Be the Change

Today DMU is holding a 24 hour event which will explore key issues ahead of the General Election. Beginning at 9 a.m. on Wednesday 3 May, the same day that Parliament is expected to be dissolved, it will conclude at 9 a.m. the following day. Subjects under consideration will include Brexit, education, the NHS, climate change, policing, diversity and inclusion, fake news, the arts, universities and immigration.

DMU students and their predecessors have often shown deep interest in political matters, as this 1974 Lunchtime Events programme from Leicester Polytechnic demonstrates.

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Amongst film screenings, poetry readings and concerts we find several speakers on political and social activism. In his talk “Aims of Industry” Peter Thompson discuses free enterprise and the importance of a free market economy, opposing state control of British industry. Two directors of Spare Rib magazine, Marion Fudger and Rose Ades, were invited to speak about their magazine and the feminist cause.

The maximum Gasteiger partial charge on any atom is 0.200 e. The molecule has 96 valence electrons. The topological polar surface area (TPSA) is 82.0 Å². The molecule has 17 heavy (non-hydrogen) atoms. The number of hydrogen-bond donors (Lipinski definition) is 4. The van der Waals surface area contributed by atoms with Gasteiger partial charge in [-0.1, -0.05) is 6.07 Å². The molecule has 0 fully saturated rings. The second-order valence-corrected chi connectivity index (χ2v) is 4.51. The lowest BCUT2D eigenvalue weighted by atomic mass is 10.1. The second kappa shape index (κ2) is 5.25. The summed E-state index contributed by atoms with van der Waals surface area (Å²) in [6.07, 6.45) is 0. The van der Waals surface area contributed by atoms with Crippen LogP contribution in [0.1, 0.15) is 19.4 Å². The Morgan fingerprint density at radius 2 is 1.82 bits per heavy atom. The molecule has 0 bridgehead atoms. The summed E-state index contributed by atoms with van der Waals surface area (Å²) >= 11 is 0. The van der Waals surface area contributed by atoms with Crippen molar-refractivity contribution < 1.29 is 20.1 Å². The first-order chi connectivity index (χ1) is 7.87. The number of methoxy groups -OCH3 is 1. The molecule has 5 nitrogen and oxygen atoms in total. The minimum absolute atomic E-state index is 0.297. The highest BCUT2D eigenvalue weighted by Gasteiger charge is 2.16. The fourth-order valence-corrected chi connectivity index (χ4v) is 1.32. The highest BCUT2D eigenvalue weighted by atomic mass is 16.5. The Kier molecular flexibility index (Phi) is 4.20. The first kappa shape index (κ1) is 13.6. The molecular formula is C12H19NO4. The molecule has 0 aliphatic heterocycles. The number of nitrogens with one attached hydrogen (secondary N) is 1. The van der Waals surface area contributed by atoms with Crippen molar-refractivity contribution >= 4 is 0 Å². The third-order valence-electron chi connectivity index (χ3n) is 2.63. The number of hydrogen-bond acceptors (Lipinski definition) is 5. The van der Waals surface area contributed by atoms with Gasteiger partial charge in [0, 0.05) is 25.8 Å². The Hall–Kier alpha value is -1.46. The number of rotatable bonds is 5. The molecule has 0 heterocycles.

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The General Will, a theatre group, used sketches and songs to express political opinions on current issues. Ben Whitaker, Labour MP and director of the Minority Rights Group, spoke on the problem of discrimination against ethnic, religious and cultural minorities, while George McRobie from Intermediate Technology discussed the need to bring technology to underdeveloped countries.

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As the leaflet states: “it is well that we should from time to time sit back and give serious thought to the purpose of our actions“, which our students are being encouraged to do today as well as 42 years ago.

About Katharine Short

When I was 13 every careers questionnaire I did at school suggested I become an archivist. In rebellion I studied History of Art at Cambridge and the Courtauld Institute before giving in to the inevitable and undertaking a qualification in Archives Administration at Aberystwyth University. I worked at King’s College London Archives and the London Metropolitan Archives before becoming the Archivist here at DMU in January 2013. My role is hugely varied: answering enquiries and assisting researchers, sorting, cataloguing, cleaning and packaging archival material, managing our environmentally controlled storage areas, giving seminars, talks and tours, researching aspects of University history, liaising with potential donors and advocating for the importance of archives within the organisation. I am one of those incredibly fortunate people who can say ‘I love my job’ and really mean it.
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